Area Attractions

Continuing our effort to educate our clients about all things relevant to the Tucson market, we’ve provided a list of attractions throughout the surrounding Tucson area. The list below includes museums, landmarks, and recreational activities to street fairs and other cultural institutions. Click on the highlighted title names for additional information or visit the Tucson Metropolitan Convention & Visitors Bureau for a wealth of Tucson area activities.

Tucson Area Natural and Museum Attractions

  • Arizona-Sonora Desert Museum – A remarkable facility featuring many of the most spectacular desert plants and wildlife, this museum is a must see for any new Tucson resident or visitor. Located approximately 20 minutes west of downtown Tucson this makes it an easy visit. Team Woodall Tip: It’s advisable to visit the museum during the mornings and late afternoons, particularly when hot, in order view the wildlife when they’re most active. Also wear appropriate footwear and clothes as the museum is a more natural habitat than a typical zoo and substantial walking is required.
  • Kartchner Caverns – This “live” cave which is still constantly growing different formations is a remarkable look into the beauty of underground exploration and was only fairly recently discovered back in 1974. Team Woodall Tip: Call ahead for tour reservations.
  • Pima Air & Space Museum – For aviation aficionados this is a splendid look at a variety of exciting aircraft including the vaunted SR-71. As one of the largest aviation museums in the country this tour should satisfy the most die hard aviation enthusiast. Team Woodall Tip: For an even more in-depth experience, schedule a tour offered at the Pima Air Museum of the neighboring Aerospace Maintenance and Regeneration Group (AMARG), known as “the Boneyard.”
  • Biosphere 2 – This former highly publicized facility was constructed to research and develop self-sustaining space-colonization technology and in the early 1990’s underwent two missions where its residents were sealed into the facility for extended periods of time. Now currently operated by the University of Arizona, it provides a fascinating look into this past history and serves as an ongoing research lab. Team Woodall Tip: Plan to spend approximately 2 hours at the facility and to allow for plenty of travel time as the facility is located considerably to the north of Tucson off of Oracle Road.
  • Titan Missile Museum – An amazing look into a previously functional Cold War Era nuclear missile facility, this unique museum surprises people by how exciting and riveting the tour is even for those not typically into military or political themes. Team Woodall Tip: Call ahead to schedule your tour and for an even greater experience, arrange your trip for one of the Beyond the Blastdoors Tours.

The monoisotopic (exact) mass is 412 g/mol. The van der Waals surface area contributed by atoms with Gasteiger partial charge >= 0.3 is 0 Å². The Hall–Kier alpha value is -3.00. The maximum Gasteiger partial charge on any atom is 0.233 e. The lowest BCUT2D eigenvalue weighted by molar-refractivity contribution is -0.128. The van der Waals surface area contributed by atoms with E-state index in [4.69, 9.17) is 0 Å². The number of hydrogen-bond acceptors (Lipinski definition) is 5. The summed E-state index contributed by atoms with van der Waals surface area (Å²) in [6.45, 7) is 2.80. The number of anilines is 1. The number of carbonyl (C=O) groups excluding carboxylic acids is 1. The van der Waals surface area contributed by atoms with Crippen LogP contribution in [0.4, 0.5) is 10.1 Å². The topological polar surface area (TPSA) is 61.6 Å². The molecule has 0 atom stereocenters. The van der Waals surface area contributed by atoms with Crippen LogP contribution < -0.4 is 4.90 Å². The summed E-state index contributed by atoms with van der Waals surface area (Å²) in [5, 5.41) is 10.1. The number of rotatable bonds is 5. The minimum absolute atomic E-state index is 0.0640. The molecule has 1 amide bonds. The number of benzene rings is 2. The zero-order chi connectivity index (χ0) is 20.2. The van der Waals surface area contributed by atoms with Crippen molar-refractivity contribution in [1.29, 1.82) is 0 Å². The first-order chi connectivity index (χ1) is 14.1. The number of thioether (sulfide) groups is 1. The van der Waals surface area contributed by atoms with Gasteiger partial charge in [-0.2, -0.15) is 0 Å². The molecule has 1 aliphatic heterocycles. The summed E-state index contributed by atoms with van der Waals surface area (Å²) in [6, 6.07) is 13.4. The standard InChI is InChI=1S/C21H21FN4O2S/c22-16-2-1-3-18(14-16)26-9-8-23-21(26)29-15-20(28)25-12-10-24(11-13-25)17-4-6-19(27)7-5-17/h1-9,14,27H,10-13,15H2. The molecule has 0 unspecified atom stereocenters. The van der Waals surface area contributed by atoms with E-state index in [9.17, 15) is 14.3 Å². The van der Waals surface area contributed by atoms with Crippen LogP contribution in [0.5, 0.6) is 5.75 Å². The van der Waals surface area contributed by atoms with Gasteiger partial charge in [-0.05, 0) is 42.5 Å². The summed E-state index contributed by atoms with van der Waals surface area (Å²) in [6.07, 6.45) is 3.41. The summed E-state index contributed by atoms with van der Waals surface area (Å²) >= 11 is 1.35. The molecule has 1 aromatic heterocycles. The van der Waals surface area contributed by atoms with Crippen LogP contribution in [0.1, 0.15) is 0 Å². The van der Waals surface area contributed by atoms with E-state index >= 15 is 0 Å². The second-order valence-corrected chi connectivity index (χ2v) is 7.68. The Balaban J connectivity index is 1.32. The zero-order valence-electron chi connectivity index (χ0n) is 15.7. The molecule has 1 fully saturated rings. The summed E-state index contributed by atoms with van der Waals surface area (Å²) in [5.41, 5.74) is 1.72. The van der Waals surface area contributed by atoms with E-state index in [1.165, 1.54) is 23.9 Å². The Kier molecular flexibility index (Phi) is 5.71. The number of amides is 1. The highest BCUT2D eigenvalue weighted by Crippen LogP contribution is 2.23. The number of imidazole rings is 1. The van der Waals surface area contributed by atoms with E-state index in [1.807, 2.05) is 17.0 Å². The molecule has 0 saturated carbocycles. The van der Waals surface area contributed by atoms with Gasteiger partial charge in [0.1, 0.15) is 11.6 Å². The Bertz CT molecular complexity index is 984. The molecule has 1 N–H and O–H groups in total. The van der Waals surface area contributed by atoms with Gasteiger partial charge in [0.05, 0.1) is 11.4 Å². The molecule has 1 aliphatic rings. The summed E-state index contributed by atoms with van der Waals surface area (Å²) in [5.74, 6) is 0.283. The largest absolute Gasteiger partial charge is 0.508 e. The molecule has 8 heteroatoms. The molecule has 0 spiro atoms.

Tucson Festivals & Cultural Events
Tucson Rodeo - La Fiesta de los Vaqueros - day 9

  • Tucson Gem, Mineral and Fossil Showcase – The city welcomes visitors from around the globe for this unique, two-week event that stretches across the downtown Tucson area. Many of the events are free, but some have limited access and are open only to dealers. Team Woodall Tip – Book your hotel reservations well in advance as rooms throughout Tucson are hard to come by during this event.
  • La Fiesta de los Vaqueros (Tucson Rodeo) – A family friendly event spanning nine days that centers around the Tucson Rodeo, this event began back in 1925 as a way to lure winter visitors to town and is such an attraction that most school districts provide two days off of school during it. There are a number of towns, particularly in the West, which have a rodeo come to town but few of them are such an integral part of a town’s culture. This tradition, which has grown into the largest non-motorized parade in the world, is fun for all ages and features bands, floats, horses, and more.
  • 4th Avenue Street Fair – Another Tucson tradition is 4th Avenue Street Fair which is held twice a year, once in the Spring (March/April) and again in late Fall (December). If you’ve never been yet, then you’re missing a Tucson tradition that dates back 45 years to 1970 when the first event was held. With crowds ranging between 200,000 – 350,000 it is one of the premier street fairs in the country. On display are over 400 arts and crafts booths, 35+ food vendors, street musicians, jugglers, and street performers. The event is also kid friendly with face painting, balloons, demonstrations, and other activities geared to a younger audience.